2021 begins in earnest this week in the Oxney winery. Disgorging is one of the most enjoyable stages of the winemaking process, as well as one of the messiest. It’s the final step in the long journey from beautiful organically-grown grapes to beautiful traditional-method sparkling wine.
Right now, our bottling room is packed with pallets of upside-down sealed bottles, each containing a little cluster of dead yeast cells (or lees) resting on the inside of a crown cap. Those yeast cells have been the agents of the fizz-producing second fermentation, having been added to it months and years ago.
Over that time the yeast has consumed the sugar and emitted just the right amount of CO2 to create the frothy delights lurking in every bottle of sparkling Oxney. But this fermentation only took a matter of weeks. So why did we leave those expired yeast cells floating around in the wine for all this time?
The answer is one of the most important words in the world of sparkling wine: autolysis. This is the process that sees dead yeast cells break down and impart the delicious bakery-shop flavours that elevate traditional-method fizz above its hastily-carbonated counterparts. Whenever you get a whiff of bread or brioche or pastry in your glass, that’s autolysis.
As we’ve mentioned before, we’re slightly in awe of the capabilities of the winemaker’s miraculous microbial helper. Autolysis is the final proof that there is alchemy at work when yeast meets humble grape juice. Those lees deserve the celebratory send-off provided by disgorging.
So, back to all those upside-down bottles in our bottling room. One by one, we take those bottles and pop off the crown cap. Under six atmospheres of pressure, the yeast launches on one last glorious arc out of the bottle, along with a small quantity of wine.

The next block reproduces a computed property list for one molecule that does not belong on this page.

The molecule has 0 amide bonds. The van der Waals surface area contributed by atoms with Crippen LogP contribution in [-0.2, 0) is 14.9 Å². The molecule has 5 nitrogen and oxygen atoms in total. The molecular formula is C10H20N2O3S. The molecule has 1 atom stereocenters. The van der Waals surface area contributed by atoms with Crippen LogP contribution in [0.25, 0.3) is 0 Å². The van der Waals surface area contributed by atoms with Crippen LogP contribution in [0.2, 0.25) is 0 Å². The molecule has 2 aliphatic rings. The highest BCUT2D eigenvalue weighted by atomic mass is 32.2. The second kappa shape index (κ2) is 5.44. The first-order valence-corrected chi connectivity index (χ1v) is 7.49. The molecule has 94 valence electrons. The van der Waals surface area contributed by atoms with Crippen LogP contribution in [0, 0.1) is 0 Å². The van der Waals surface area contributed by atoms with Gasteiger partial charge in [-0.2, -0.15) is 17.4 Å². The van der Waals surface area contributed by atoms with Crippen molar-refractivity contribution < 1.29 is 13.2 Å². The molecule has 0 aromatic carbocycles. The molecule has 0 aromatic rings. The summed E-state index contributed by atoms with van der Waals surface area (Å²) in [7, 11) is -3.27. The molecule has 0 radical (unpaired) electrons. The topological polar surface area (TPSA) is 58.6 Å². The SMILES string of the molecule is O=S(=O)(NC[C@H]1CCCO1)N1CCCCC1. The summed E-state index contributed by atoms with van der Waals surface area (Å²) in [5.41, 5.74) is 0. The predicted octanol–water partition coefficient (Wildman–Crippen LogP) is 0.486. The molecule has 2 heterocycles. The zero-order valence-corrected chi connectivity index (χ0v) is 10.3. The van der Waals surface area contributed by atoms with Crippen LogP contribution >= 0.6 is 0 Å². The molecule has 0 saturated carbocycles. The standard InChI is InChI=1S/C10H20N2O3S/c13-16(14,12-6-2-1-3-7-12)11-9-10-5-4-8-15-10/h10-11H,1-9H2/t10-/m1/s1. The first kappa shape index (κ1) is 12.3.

This loss gives us one final opportunity to finesse the wine with a dosage of organic beet sugar and a small but perfectly prepared draught of base wine. Then we seal the bottle under cork and a wire cage, before leaving it to rest for a final few months.
Sounds simple? In practice, there are many disgorging choices that complicate things. There are a few different methods (à la volée is our favourite), while many producers flat-out refuse to disgorge before a set period of time on lees. But once again, we’re more interested in making wines that express their origins than sticking to a self-imposed timeframe. So when we decided this week to disgorge our 2017 Classic, Estate NV Rosé and cider, it’s because we know this moment is the culmination of the fruit’s epic journey, when everything inside the bottle is in perfect balance, ready to proudly don the Oxney label. You’ll be able to taste the results for yourself later this year!
And thanks to Mark and Julie for posing for our photo!